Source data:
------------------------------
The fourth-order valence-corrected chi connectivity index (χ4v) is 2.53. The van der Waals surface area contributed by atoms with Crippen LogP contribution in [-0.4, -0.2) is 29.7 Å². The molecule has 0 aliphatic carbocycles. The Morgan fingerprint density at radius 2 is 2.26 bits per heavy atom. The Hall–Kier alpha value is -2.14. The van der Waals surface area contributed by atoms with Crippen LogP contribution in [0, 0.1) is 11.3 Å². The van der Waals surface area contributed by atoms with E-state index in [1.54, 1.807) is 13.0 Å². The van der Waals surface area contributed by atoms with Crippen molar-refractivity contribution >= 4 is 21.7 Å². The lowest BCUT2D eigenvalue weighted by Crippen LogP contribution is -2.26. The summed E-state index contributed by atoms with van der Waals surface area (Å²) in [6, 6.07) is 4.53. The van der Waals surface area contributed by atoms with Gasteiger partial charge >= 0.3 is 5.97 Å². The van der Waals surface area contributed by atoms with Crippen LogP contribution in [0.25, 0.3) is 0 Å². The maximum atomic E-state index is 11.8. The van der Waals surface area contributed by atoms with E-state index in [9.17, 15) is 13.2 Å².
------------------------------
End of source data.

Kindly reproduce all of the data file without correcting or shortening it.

The fourth-order valence-corrected chi connectivity index (χ4v) is 2.53. The van der Waals surface area contributed by atoms with Crippen LogP contribution in [-0.4, -0.2) is 29.7 Å². The molecule has 0 aliphatic carbocycles. The Morgan fingerprint density at radius 2 is 2.26 bits per heavy atom. The Hall–Kier alpha value is -2.14. The van der Waals surface area contributed by atoms with Crippen LogP contribution in [0, 0.1) is 11.3 Å². The van der Waals surface area contributed by atoms with E-state index in [1.54, 1.807) is 13.0 Å². The van der Waals surface area contributed by atoms with Crippen molar-refractivity contribution >= 4 is 21.7 Å². The lowest BCUT2D eigenvalue weighted by Crippen LogP contribution is -2.26. The summed E-state index contributed by atoms with van der Waals surface area (Å²) in [6, 6.07) is 4.53. The van der Waals surface area contributed by atoms with Gasteiger partial charge >= 0.3 is 5.97 Å². The van der Waals surface area contributed by atoms with Crippen LogP contribution in [0.25, 0.3) is 0 Å². The maximum atomic E-state index is 11.8. The van der Waals surface area contributed by atoms with E-state index in [9.17, 15) is 13.2 Å².